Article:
The earthquake’s aftermath resulted in one of the year’s worst commutes home Tuesday, delaying travel and sending a flood of people out of the District, while authorities rushed to inspect rail lines, bridges and tunnels.

Roads were clogged with cars as many people headed home after being evacuated from their office buildings. Debris falling from buildings closed some streets in the District, and some traffic lights went dark or simply started blinking.

Transit officials had to shut down rail systems long enough to be sure that quake damage hadn’t caused safety problems, and air travel all over the nation backed up like a toppling row of dominoes after at least three eastern airports were temporarily closed to check control towers for structural damage.

One of those airports was Reagan National, where planes were grounded for more than an hour at mid-afternoon. With New York’s John F. Kennedy International and Newark Liberty International also temporarily closed, airlines began holding some eastbound flights.

In Washington, Metro said that its inspections should be finished overnight and that it hoped the system would be back to normal by the Wednesday morning rush hour.

The instant outbound rush hour at mid-afternoon Tuesday was reminiscent of the mess created during last winter’s snowstorm, when a federal decision to shut down the government early unleashed a flood of traffic. This time federal workers were allowed to depart at 2:30 p.m., but some said they didn’t receive the notice until two hours later, when they were either in traffic or normally would have been headed home.

“It’s a parking lot,” Terry Speigner moaned into his cellphone, trapped on Route 1 in Arlington and bound for the Woodrow Wilson Bridge.

“It’s never good when everyone gets out of work at one time, so that is going to make for a bad commute,” said Joan Morris, spokeswoman for the Virginia Department of Transportation.

As Metro launched into a systemwide inspection of tracks and tunnels as a safety precaution, trains were slowed to 15 miles per hour and platforms filled. And when trains did come, people complained that the operators shut the doors before they all could jam in. Some just gave up and packed into buses instead.

“People were getting off [trains] and then the doors [would] close while people were still getting off or trying to get on,” said David Umansky, a District financial officer who was packed in on a platform at Metro Center. “Some people are trying to shove their way in.”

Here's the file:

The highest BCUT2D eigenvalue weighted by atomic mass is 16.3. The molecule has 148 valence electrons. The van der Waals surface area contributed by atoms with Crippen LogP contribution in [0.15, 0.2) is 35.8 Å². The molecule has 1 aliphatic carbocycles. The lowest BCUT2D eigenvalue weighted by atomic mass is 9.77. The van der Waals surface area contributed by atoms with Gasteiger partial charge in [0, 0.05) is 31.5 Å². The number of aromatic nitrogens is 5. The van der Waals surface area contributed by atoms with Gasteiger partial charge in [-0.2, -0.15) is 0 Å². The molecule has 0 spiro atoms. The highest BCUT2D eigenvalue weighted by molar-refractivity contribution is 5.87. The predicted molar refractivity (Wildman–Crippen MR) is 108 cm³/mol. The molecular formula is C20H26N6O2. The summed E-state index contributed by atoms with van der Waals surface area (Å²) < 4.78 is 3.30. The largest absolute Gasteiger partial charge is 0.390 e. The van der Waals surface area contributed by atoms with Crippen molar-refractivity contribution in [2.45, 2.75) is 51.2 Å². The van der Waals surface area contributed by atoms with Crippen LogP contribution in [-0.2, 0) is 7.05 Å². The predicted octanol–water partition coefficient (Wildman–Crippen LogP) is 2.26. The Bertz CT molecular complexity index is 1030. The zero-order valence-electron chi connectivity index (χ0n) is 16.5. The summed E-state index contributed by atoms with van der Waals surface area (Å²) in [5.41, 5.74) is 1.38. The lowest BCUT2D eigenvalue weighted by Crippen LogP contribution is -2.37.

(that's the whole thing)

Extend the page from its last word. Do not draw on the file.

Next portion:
There were some tense moments as people boarded trains aware that there might be aftershocks.

Charlcie Steuble, 43, of Vienna, said passengers fell silent as the train made occasional stops between stations.

“The one that got a lot of attention was when the train stopped between Foggy Bottom and Rosslyn, under the Potomac,” she said. “I was thinking, ‘I hope we’re not in the middle of an aftershock and we’re underground.’

“Everyone was collectively holding their breath,” she said. “It was eerie. It was so quiet, you could hear a pin drop. It was a collective sigh of relief when we got aboveground.”

But people mellowed as the afternoon wore on, said Paige Heskamp, who took note that a universally shared experience breaks down normal social barriers.

“Usually no one talks on the Metro, but today there was this camaraderie,” she said. “It was kind of funny.”

And adversity inspires innovation. For example, as the Virginia Railway Express platform at the L’Enfant Plaza station filled to overflowing, Jamar Jackson got ready for “Plan B.”

He swapped his dress shoes for sneakers and prepped to hoof it across the Potomac to the Crystal City station, which he hoped would be less crowded.

“I’ve run farther,” said Jackson, of Fredericksburg. “It’s a nice day. I might have to lose the dress shirt.”

But just as he was about to run off, he got an alert from VRE on his smartphone: His train was pulling out from Union Station. He returned to the platform.

VRE resumed operations about 4 p.m. after Amtrak confirmed that many bridges and tunnels had been inspected and deemed safe.

“I can deal with the delays,” said Sarah Rowe, of Manassas. “I have a good book to read.”

The Maryland Area Regional Commuter (MARC) rail service reported that some of its trains fell more than an hour behind schedule, and there was no southbound service on the Penn Line because of a lack of engines to pull trains. MARC notified riders that they could ride Metro free, but that option wasn’t attractive either.

In the hope of easing the crush, HOV restrictions were lifted in Northern Virginia shortly after 4 p.m., and officials for the District and the U.S. Park Police converted to outbound traffic controls about 3 p.m. About the same time, the District switched its traffic signals to patterns that give extended time to outbound commuters.

Bridge inspectors for the District and close-in areas of Maryland and Virginia had no early reports of damage but would continue to inspect sites through the evening and tomorrow, transportation officials said.

In the District, about 30 intersections went to flashing light controls shortly after the earthquake and were being checked and reset shortly before the regular evening commute, said John Lisle, spokesman for the city’s Department of Transportation.

Taran Hutchinson, a facilitator at the Metropolitan Area Transportation Operations Coordination Program, located in Greenbelt, said, “This is looking like a good midweek rush-hour profile but starting a few hours earlier. A lot of folks are leaving, so it will extend things for a while.”

But it would not, Hutchinson said, “be like the snowstorm” on Jan. 26 that marooned commuters for hours.